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Kpodonu, A., & Hamilton, D. P. (2015). Paleolimnology to determine lake reference conditions – fact sheet. Hamilton, New Zealand: Lake Ecosystem Restoration New Zealand (LERNZ), University of Waikato.
Permanent Research Commons link: http://hdl.handle.net/10289/9729
Paleolimnology is the study of the early history of lakes based on sediment composition. Lake sediments build up in undisturbed areas of lake bottoms (e.g. in deep central basins) over long periods of time. These sediments will reflect the prevailing conditions in the catchment, climate and in-lake processes at the time of deposition. Specific 'markers' can be used to determine when a particular layer of sediment was deposited. For example, in volcanic areas lakes sediments may contain volcanic ash layers from historical eruptions that can be used to date the sediment (Figure 1). Where it is possible to take long sediment cores in relatively undisturbed areas the historical record of the lake may stretch back far enough to give insights into historical climatic conditions and pre-human settlement state of the lake. This pre-human condition is sometimes referred to as a "reference state". Defining the reference state is important as it provides an indication of the extent to which the current state differs from it. This difference provides a useful reference point for setting targets to improve the state of a lake (e.g., as part of the limiting-setting process envisaged under the National Objectives Framework for Freshwater Management 2011).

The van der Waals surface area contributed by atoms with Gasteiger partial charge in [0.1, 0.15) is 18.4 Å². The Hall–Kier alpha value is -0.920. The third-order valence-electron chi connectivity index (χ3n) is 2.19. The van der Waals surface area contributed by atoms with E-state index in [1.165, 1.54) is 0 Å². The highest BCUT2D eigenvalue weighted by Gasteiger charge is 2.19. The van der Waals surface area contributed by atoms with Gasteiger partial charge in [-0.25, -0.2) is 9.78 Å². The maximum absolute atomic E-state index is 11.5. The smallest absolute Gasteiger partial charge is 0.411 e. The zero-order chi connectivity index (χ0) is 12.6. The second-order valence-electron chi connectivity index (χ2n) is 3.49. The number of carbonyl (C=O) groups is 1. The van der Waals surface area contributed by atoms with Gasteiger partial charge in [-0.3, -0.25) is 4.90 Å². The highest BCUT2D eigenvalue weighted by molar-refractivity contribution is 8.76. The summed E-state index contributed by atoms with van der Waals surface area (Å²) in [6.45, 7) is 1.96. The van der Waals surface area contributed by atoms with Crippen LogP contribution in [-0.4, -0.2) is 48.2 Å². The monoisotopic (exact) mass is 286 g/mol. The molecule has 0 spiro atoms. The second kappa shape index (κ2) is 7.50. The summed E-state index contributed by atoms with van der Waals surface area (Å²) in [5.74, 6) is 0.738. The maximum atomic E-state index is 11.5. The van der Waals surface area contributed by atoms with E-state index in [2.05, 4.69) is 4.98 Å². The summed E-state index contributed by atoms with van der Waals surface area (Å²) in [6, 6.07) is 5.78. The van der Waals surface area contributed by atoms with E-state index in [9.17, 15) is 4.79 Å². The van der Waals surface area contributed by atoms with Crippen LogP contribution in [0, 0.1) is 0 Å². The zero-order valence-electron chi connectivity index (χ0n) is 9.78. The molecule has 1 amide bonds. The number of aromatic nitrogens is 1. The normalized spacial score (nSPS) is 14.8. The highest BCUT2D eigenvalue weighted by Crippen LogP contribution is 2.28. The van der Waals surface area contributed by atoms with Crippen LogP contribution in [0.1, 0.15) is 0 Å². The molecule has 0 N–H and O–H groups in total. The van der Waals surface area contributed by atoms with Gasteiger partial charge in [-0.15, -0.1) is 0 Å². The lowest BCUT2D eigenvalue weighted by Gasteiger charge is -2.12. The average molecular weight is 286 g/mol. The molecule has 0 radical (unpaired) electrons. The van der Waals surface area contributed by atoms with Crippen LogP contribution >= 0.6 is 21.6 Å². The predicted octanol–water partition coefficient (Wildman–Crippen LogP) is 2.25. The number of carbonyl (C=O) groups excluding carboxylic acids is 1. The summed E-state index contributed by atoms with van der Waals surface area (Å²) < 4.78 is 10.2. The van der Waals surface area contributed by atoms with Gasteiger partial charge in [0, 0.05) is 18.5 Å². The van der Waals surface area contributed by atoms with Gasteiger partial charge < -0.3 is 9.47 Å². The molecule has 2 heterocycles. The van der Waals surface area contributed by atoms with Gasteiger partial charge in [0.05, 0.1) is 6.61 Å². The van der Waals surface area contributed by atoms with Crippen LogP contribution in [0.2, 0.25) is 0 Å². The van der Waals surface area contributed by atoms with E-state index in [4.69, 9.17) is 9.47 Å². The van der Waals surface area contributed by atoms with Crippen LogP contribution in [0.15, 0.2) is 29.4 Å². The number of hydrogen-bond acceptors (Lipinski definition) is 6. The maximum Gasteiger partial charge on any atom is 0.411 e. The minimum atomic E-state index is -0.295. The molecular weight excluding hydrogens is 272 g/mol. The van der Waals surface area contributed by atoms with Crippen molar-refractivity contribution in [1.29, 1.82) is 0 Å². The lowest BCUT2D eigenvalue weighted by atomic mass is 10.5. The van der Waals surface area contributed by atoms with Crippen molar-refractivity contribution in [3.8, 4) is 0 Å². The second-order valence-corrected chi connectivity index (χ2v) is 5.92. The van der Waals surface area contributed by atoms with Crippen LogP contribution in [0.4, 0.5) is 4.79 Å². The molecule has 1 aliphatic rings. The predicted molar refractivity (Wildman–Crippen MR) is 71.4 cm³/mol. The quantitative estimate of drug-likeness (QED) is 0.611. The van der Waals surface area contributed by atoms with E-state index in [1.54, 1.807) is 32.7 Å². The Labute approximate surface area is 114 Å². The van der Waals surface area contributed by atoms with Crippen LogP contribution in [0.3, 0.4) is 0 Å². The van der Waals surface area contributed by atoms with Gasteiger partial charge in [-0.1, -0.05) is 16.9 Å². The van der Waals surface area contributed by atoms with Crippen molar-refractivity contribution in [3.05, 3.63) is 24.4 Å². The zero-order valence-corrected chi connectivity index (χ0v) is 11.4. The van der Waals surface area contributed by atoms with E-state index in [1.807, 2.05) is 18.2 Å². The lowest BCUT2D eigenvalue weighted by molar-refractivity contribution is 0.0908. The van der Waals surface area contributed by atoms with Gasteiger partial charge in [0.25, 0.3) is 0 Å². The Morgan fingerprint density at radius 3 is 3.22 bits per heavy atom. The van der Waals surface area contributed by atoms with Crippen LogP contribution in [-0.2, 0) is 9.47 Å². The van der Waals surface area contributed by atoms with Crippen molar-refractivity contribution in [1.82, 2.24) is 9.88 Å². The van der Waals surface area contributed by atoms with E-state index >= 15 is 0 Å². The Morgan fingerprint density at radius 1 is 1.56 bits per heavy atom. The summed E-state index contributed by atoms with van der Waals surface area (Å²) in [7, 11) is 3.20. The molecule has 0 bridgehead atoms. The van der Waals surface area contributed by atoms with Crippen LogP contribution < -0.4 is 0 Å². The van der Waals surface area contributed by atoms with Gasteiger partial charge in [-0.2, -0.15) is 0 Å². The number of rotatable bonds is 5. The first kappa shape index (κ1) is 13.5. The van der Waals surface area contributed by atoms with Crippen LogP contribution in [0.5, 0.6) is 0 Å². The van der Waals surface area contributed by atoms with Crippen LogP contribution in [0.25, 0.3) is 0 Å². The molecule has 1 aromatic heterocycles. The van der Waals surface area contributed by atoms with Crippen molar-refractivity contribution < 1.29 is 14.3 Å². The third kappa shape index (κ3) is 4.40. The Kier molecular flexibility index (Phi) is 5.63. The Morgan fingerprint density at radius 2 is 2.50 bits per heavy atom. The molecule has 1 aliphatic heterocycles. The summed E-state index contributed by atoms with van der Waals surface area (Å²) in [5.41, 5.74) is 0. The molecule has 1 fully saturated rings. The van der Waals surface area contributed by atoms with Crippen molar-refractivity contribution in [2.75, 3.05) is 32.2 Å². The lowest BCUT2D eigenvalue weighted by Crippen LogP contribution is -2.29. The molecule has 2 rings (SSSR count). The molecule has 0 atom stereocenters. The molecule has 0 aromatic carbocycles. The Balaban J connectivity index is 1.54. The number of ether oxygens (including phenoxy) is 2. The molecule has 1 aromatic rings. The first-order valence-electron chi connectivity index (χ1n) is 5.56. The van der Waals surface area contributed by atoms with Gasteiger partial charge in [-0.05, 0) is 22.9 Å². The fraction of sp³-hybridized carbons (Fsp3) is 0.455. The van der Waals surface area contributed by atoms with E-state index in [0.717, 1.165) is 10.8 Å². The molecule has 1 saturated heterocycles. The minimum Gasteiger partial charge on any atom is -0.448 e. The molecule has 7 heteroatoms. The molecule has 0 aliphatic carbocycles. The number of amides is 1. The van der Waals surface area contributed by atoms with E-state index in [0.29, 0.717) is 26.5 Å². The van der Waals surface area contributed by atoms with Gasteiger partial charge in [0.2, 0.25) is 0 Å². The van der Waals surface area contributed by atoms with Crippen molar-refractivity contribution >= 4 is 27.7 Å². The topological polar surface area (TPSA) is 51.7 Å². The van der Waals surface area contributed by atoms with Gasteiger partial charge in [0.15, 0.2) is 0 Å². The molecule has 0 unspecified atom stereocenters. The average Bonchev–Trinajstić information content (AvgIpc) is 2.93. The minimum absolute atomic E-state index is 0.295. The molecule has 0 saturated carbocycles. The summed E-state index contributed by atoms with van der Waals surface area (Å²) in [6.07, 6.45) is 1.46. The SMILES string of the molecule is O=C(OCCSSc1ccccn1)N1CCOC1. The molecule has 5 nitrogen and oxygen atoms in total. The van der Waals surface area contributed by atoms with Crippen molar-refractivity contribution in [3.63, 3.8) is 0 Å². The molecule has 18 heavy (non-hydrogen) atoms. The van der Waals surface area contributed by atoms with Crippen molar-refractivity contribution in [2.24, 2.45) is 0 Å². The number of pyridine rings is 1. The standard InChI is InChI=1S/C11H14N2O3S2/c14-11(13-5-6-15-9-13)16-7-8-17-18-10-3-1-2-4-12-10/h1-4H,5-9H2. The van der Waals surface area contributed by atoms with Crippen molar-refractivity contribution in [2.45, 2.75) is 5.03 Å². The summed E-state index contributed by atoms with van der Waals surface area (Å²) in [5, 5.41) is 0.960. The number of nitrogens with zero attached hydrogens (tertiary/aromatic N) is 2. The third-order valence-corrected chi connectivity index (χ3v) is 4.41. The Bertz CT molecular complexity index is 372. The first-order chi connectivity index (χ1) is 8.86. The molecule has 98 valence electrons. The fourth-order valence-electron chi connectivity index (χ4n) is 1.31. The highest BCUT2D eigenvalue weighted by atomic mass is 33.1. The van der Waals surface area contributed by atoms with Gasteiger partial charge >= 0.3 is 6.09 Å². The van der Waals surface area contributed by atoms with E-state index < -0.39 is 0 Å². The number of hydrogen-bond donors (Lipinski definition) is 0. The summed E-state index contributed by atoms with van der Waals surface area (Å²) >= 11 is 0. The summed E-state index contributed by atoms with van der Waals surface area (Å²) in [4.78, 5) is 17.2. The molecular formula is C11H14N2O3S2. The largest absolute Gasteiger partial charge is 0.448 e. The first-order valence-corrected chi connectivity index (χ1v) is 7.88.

Lake Ecosystem Restoration New Zealand (LERNZ), University of Waikato